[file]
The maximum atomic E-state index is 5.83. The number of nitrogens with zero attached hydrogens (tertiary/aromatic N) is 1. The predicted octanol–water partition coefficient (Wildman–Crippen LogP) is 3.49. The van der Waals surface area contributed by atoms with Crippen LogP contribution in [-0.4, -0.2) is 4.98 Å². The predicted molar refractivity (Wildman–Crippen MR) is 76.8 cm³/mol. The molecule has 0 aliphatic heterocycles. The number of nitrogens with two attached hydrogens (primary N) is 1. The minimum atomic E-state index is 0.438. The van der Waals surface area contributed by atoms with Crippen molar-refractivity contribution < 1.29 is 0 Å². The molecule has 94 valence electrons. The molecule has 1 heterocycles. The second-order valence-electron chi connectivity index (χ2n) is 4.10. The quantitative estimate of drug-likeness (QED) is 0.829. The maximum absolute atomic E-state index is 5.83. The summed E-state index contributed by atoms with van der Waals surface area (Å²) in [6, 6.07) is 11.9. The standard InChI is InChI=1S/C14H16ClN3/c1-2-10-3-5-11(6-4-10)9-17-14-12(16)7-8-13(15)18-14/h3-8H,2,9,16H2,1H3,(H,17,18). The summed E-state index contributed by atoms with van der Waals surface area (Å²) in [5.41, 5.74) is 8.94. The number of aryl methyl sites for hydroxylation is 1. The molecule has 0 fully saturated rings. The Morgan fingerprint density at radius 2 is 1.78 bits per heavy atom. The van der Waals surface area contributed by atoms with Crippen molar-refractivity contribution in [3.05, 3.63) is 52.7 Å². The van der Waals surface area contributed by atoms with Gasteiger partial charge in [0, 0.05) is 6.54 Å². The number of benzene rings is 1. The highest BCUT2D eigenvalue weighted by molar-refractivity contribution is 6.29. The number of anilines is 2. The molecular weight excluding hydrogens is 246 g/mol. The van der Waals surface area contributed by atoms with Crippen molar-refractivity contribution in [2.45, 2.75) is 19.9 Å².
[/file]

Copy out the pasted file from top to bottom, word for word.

The maximum atomic E-state index is 5.83. The number of nitrogens with zero attached hydrogens (tertiary/aromatic N) is 1. The predicted octanol–water partition coefficient (Wildman–Crippen LogP) is 3.49. The van der Waals surface area contributed by atoms with Crippen LogP contribution in [-0.4, -0.2) is 4.98 Å². The predicted molar refractivity (Wildman–Crippen MR) is 76.8 cm³/mol. The molecule has 0 aliphatic heterocycles. The number of nitrogens with two attached hydrogens (primary N) is 1. The minimum atomic E-state index is 0.438. The van der Waals surface area contributed by atoms with Crippen molar-refractivity contribution < 1.29 is 0 Å². The molecule has 94 valence electrons. The molecule has 1 heterocycles. The second-order valence-electron chi connectivity index (χ2n) is 4.10. The quantitative estimate of drug-likeness (QED) is 0.829. The maximum absolute atomic E-state index is 5.83. The summed E-state index contributed by atoms with van der Waals surface area (Å²) in [6, 6.07) is 11.9. The standard InChI is InChI=1S/C14H16ClN3/c1-2-10-3-5-11(6-4-10)9-17-14-12(16)7-8-13(15)18-14/h3-8H,2,9,16H2,1H3,(H,17,18). The summed E-state index contributed by atoms with van der Waals surface area (Å²) in [5.41, 5.74) is 8.94. The number of aryl methyl sites for hydroxylation is 1. The molecule has 0 fully saturated rings. The Morgan fingerprint density at radius 2 is 1.78 bits per heavy atom. The van der Waals surface area contributed by atoms with Crippen molar-refractivity contribution in [3.05, 3.63) is 52.7 Å². The van der Waals surface area contributed by atoms with Gasteiger partial charge in [0, 0.05) is 6.54 Å². The number of benzene rings is 1. The highest BCUT2D eigenvalue weighted by molar-refractivity contribution is 6.29. The number of anilines is 2. The molecular weight excluding hydrogens is 246 g/mol. The van der Waals surface area contributed by atoms with Crippen molar-refractivity contribution in [2.45, 2.75) is 19.9 Å².